MN Bot Makers July Meetup: You Had Me at Hello, World!

Eli Krumholz explains how to implement into a bot’s programming.

One of the biggest challenges with chatbots is creating the illusion of personality and convincing the user that they’re having a meaningful conversation while providing useful information is key to creating a successful chatbot experience. The MN Bot Makers July Meetup tackled that problem with some of the industry’s latest technologies.

Th group got together at Intertech last month to demonstrate tools for incorporating natural language processing (NLP) into their bots. When building a bot from scratch, it can be difficult to plan for every iteration of a question. The question “what are your hours?” is different than “what time do you close?” Without a strong framework, these two questions (and every variation of them) would need to be coded individually for a retail chatbot.

Krumholz explains this way: “ is a very user friendly tool for adding NLP to a chatbot, but its real power shines when it is combined with other services. For instance, making a query to a weather API isn’t hard, but coding all the possible ways a user might ask about the weather would be a pain–that’s where NLP services like are essential.”

When a free framework like is introduced into the code of a bot, the bot can now more intelligently process the questions it’s being asked. Because “what are your hours?” and “what time do you close?” have terms related to time, the bot can respond with a pre-coded statement about hours of operation. It’s not a perfect solution right out of the box, however.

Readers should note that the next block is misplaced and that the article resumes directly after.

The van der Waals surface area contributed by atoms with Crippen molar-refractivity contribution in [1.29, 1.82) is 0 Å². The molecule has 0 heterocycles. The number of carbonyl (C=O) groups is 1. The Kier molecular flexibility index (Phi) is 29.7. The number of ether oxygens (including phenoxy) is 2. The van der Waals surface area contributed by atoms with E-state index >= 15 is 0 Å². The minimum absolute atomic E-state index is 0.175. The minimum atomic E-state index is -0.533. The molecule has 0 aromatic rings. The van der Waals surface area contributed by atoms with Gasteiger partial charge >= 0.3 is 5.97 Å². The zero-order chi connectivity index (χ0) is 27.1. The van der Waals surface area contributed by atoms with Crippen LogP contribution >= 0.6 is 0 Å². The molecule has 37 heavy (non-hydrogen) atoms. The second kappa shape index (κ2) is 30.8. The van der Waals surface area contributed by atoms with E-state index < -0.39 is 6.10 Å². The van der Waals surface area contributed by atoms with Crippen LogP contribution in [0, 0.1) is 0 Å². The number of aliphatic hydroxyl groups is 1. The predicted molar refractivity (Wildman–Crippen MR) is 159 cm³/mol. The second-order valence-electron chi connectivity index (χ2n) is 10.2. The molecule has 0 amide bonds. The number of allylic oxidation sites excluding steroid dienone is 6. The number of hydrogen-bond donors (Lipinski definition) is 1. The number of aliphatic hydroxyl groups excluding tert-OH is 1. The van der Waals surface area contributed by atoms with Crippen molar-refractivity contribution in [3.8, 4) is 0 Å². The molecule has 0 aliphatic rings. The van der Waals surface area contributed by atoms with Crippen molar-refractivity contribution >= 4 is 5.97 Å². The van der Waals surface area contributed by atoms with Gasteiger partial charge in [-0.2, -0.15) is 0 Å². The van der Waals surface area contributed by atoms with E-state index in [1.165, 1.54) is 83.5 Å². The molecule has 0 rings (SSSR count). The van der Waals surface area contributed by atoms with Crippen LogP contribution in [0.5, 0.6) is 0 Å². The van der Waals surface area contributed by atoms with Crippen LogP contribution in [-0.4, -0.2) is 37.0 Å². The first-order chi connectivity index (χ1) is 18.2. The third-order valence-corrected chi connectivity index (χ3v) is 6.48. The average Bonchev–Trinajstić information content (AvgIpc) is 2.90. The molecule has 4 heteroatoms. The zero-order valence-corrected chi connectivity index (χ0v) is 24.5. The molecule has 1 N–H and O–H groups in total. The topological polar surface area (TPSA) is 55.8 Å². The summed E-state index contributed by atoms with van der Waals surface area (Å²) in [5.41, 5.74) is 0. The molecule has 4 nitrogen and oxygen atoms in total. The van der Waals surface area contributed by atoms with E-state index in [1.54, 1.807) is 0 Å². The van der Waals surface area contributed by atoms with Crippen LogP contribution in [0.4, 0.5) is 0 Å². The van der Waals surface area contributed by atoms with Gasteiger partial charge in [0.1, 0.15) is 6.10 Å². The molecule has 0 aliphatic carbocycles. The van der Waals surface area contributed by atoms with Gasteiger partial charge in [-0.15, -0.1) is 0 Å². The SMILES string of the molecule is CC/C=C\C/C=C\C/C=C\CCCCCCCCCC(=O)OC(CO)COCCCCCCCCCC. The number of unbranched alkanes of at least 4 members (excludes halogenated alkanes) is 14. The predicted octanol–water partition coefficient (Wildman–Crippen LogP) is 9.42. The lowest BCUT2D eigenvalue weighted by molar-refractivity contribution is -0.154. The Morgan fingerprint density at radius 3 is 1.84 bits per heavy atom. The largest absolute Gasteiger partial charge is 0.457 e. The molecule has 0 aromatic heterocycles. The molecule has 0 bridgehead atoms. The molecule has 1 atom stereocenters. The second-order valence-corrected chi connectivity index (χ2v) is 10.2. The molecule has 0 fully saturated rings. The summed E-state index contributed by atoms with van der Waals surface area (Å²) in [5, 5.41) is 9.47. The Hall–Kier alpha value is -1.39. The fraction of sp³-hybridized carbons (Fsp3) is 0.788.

Someone might ask this retail bot, “how much time do people usually spend at your store?” Without training, the bot might respond with hours of operation, detecting the keyword “time.” This can be prevented by telling a bot when it has answered questions correctly. has an interface for training, allowing developers to help it differentiate between meanings when faced with questions–both questions fed from the developer specifically for training purposes and real questions from users.


One of the most useful features Krumholz introduced was’s Prebuilt Agents. They contain a variety of features that can easily integrate into any bot. The Small Talk agent, for example, has answers to prompts including, “hello,” “thank you,” and “how are you?” It’s easy to import, bringing a deeper sense of realism into a chatbot.

To demonstrate the practical applications of NLP, Krumholz has been working with Dave Mathias, a local analytics expert and an organizer for FARCON, the annual financial and retail conference run by MinneAnalytics. They created a Slack bot for the conference, training it with information on presenters, session times, and other frequently asked questions. Mathias estimated it took about a day to enter the relevant information into, training it with multiple versions of question formats to help it intelligently answer whatever question that comes its way.

Creating realistic and useful chat experiences for customers and clients is quickly becoming a necessity. Some even consider chat experiences to be the new web browsers. No matter the application, Minnesota bot developers are taking advantage of state-of-the-industry technology to help create robust, meaningful and useful experiences for users.